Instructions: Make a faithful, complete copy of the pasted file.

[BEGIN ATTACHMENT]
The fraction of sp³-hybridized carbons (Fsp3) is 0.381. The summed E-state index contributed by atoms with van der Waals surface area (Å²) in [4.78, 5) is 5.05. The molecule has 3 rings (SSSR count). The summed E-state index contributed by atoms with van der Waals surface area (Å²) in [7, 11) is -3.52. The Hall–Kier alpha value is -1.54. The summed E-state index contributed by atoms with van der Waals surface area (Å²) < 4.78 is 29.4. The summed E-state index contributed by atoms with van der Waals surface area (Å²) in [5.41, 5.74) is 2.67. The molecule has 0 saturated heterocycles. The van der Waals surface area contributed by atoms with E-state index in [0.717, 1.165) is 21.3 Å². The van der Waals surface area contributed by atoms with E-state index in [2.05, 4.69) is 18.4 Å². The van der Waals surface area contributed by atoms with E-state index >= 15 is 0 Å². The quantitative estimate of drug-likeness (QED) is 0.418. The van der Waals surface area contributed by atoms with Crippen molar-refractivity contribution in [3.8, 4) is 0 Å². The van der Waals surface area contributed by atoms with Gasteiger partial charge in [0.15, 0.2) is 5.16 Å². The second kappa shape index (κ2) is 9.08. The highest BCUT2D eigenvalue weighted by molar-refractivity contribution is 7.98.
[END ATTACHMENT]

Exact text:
The fraction of sp³-hybridized carbons (Fsp3) is 0.381. The summed E-state index contributed by atoms with van der Waals surface area (Å²) in [4.78, 5) is 5.05. The molecule has 3 rings (SSSR count). The summed E-state index contributed by atoms with van der Waals surface area (Å²) in [7, 11) is -3.52. The Hall–Kier alpha value is -1.54. The summed E-state index contributed by atoms with van der Waals surface area (Å²) < 4.78 is 29.4. The summed E-state index contributed by atoms with van der Waals surface area (Å²) in [5.41, 5.74) is 2.67. The molecule has 0 saturated heterocycles. The van der Waals surface area contributed by atoms with E-state index in [0.717, 1.165) is 21.3 Å². The van der Waals surface area contributed by atoms with E-state index in [2.05, 4.69) is 18.4 Å². The van der Waals surface area contributed by atoms with E-state index >= 15 is 0 Å². The quantitative estimate of drug-likeness (QED) is 0.418. The van der Waals surface area contributed by atoms with Crippen molar-refractivity contribution in [3.8, 4) is 0 Å². The van der Waals surface area contributed by atoms with Gasteiger partial charge in [0.15, 0.2) is 5.16 Å². The second kappa shape index (κ2) is 9.08. The highest BCUT2D eigenvalue weighted by molar-refractivity contribution is 7.98.